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AP Literature and Composition - 2013-14. diagnostic Feedback. Group work: 2 minutes –discuss the prompt question and how it relates to “The Death of a Clerk” by Chekhov. What is the author’s exigence, urgency, OR what is the author itching to convey by creating the absurd dramatic situation?.

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Diagnostic feedback

Group work: 2 minutes –discuss the prompt question and how it relates to “The Death of a Clerk” by Chekhov.What is the author’s exigence, urgency, OR what is the author itching to convey by creating the absurd dramatic situation?


Is summarizing all that bad
Is summarizing all that bad? it relates to “The Death of a Clerk” by Chekhov.

  • If summarizing is all that you do   (we all know the story or the plot)

  • Summary in the service of analysis  

    e.g. When Larry returns from World War I, his traumatic experiences transform his character into… (Andrew and Sarah J. !!!)

  • Which clause is the summary ?

  • Which clause is the analysis?


Analytical verbs siria s list
Analytical Verbs (Siria’s list): it relates to “The Death of a Clerk” by Chekhov.

  • Through a shift from a neutral, objective tone to a comical “achoo,” the storyline rapidly moves from exposition to rising action revealing/exposing/setting up/ launching the mundane action of sneezing as a catalyst or portal into the anxiety –ridden world of our panic-stricken protagonist.

  • reveal = from the analytical verbs list


A weak example of integrating evidence quotes
A weak example of integrating evidence/quotes it relates to “The Death of a Clerk” by Chekhov.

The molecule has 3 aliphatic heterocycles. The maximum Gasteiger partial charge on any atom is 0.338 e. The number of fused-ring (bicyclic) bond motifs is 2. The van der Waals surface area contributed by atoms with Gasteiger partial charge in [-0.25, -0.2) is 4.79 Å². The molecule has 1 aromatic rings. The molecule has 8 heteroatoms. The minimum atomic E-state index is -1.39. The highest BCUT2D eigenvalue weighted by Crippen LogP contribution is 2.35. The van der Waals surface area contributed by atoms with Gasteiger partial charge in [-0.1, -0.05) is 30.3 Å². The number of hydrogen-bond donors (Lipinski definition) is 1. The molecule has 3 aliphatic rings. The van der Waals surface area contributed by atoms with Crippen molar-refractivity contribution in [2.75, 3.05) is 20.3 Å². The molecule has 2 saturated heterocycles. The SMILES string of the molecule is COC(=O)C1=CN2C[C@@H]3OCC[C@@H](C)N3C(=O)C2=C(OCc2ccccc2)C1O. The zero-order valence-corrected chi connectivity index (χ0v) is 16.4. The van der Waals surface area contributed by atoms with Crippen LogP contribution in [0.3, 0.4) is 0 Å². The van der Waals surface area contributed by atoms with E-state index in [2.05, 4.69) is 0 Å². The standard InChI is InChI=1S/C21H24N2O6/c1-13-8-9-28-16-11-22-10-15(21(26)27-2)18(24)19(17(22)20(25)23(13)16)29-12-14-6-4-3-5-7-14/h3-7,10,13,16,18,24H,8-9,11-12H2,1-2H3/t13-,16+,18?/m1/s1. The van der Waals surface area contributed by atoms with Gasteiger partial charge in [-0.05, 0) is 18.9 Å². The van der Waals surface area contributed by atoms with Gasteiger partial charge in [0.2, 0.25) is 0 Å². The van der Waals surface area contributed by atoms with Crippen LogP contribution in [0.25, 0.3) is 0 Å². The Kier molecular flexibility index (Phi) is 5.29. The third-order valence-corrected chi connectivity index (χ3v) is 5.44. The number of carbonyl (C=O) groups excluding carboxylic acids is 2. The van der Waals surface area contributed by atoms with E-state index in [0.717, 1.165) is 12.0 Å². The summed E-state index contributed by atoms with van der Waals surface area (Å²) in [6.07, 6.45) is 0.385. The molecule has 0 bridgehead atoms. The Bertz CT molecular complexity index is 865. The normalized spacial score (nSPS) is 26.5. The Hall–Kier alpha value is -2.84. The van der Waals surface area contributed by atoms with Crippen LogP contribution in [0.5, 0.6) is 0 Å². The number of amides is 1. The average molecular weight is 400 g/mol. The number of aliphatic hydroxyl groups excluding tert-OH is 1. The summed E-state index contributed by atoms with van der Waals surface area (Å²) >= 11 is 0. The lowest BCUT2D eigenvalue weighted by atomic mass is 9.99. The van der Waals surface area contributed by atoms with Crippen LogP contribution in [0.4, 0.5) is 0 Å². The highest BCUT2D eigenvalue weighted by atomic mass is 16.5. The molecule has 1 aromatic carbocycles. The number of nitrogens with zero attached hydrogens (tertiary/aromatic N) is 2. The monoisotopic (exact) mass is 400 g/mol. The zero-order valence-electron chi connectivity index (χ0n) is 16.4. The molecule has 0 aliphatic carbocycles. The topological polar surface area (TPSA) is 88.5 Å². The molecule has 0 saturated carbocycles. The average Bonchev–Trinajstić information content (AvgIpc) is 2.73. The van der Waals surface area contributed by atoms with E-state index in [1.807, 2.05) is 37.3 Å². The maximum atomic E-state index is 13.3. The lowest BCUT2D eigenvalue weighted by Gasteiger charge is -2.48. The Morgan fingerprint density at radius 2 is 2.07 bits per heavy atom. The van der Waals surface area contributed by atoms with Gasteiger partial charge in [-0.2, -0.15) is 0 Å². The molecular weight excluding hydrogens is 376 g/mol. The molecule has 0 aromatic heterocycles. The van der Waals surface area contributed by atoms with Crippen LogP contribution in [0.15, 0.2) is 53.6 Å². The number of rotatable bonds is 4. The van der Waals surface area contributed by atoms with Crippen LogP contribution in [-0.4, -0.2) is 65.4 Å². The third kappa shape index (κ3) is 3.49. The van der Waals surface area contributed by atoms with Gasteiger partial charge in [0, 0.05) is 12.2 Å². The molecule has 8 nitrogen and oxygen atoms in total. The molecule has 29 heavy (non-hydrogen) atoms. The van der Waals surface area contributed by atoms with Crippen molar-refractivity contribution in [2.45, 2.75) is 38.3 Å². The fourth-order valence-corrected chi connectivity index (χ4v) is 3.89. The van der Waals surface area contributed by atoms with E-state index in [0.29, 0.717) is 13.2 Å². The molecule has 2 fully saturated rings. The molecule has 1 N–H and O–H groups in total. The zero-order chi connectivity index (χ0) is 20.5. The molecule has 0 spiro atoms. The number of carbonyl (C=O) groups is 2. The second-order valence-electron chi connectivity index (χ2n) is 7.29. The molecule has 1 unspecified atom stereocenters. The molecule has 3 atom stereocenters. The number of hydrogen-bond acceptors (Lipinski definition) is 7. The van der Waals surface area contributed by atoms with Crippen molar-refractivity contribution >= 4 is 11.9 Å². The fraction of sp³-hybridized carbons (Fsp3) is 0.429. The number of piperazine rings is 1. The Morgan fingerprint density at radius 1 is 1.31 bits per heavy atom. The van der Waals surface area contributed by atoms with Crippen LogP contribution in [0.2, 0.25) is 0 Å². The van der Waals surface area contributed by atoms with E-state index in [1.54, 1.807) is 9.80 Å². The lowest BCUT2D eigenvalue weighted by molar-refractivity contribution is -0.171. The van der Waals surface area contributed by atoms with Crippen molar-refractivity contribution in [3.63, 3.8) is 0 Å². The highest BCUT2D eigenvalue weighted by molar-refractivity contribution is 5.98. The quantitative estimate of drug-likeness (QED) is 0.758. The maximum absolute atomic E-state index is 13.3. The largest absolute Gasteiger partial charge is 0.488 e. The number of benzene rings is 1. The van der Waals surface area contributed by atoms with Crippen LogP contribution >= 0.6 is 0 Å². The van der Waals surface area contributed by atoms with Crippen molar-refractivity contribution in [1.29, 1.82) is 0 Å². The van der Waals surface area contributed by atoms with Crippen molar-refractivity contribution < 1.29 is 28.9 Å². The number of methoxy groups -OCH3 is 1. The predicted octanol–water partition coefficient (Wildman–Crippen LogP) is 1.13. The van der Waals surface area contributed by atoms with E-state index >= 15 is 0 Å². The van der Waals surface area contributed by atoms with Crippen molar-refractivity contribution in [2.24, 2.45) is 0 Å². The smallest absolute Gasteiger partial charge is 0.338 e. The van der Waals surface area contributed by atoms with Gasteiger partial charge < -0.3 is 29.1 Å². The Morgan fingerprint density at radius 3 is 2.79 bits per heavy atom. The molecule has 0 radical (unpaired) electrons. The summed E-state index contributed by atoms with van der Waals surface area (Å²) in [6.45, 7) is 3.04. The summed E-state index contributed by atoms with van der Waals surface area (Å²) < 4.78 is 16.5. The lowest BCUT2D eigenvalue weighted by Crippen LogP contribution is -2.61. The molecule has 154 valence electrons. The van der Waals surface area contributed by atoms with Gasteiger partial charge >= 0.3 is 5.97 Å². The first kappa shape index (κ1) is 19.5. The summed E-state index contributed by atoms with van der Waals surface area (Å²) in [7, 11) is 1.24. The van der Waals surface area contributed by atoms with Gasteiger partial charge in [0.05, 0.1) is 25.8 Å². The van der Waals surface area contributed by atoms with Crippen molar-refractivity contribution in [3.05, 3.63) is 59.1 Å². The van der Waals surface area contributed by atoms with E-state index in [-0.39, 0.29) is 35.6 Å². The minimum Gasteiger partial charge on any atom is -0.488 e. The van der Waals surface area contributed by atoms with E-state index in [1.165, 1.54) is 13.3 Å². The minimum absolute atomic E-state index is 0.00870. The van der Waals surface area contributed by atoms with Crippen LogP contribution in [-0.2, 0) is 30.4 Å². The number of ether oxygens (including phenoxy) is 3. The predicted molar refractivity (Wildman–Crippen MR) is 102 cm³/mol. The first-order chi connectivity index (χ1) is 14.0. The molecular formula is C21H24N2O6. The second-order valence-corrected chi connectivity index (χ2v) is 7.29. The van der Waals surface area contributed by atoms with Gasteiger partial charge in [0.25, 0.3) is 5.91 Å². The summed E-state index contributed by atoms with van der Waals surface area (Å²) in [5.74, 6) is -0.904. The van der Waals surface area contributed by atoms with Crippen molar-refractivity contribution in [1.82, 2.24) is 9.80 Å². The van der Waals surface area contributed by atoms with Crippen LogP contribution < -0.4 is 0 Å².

• Avoid the following: the author says + long quotes + period + that means…

    * another tip: avoid “you!” Who is “you” in the Adler book? Name the “you.”


Example of embedded snippets of quotes analysis where s analysis
Example of embedded snippets of quotes + analysis(where’s analysis?)

  • The greed of Wang’s uncle’s familycausesdisharmony between Wang and his uncle who “slapped Wangvigorously on both cheeks”reprimanding him, “Have you no religion, no morals, that you are so lacking in filial conduct?” The uncle presses further by invoking“the Sacred Edicts” which “commanded that a man is never to correct an elder.” At these powerful words, Wang can only “[stand] sullen and immoveable, conscious of his fault” while his guilttears him apart and forces him to restore the harmony held sacred by his ancestors. (63)


Vivid verbs vs dead language in an essay
Vivid verbs vs. dead language in an essay analysis?)

Vivid Verbs

Dead Language

  • reprimands

  • insists, apologizes

  • asserts, accuses

  • appeals, apologizes

  • invokes

  • presses

  • insults

  • encourages

  • denies, blames

  • tone, diction, syntax, point of view, metaphor (only works if embedded + with a specific adjective)  avoid the laundry list of devices

  • instead: discuss the devices w/o always naming them

  • avoid inserting the devices on their own in a main clause:

    “The author uses a tone and diction in this chapter.” (???)

  • means, says, makes, puts e.g. he makes a transition vs. he transitions from… to…


More examples of imprecise language
More examples of imprecise language: analysis?)

  • Hurston doesn’t explain what happened to the residents of Suwanee.

  • Larry and Isabel don’t talk to anyone about what happened.

  • Tip: Name what happened  name the action by using a specific word for clarity and to create your own tone.


How to disagree appropriately in ap and college writing
How to disagree appropriately in AP and college writing? analysis?)

  • Generally, when analyzing literature for AP Lit purposes, students shouldn’t use evaluative language, such as, “The poet successfully portrays the pangs of love…” or “The author effectively describes…” – remember the rhetorical triangle - you are a teenager who is proving your credibility through writing to a grown-up, experienced, highly educated AP reader/judge.


However
However… analysis?)

  • You have the right to describe a writer’s tone by supporting your claims with evidence esp. if you can provide a balanced view:

  • e.g. Adler condescendingly (or patronizingly) commands the reader, “you must …” which makes a more experienced reader wonder… At the same time (here’s your counterpoint) his strong verb “must” may benefit those readers who need more explicit guidance with the reading process


Stay away from the following words in formal writing list of banned words
Stay away from the following words in formal writing analysis?)list of banned words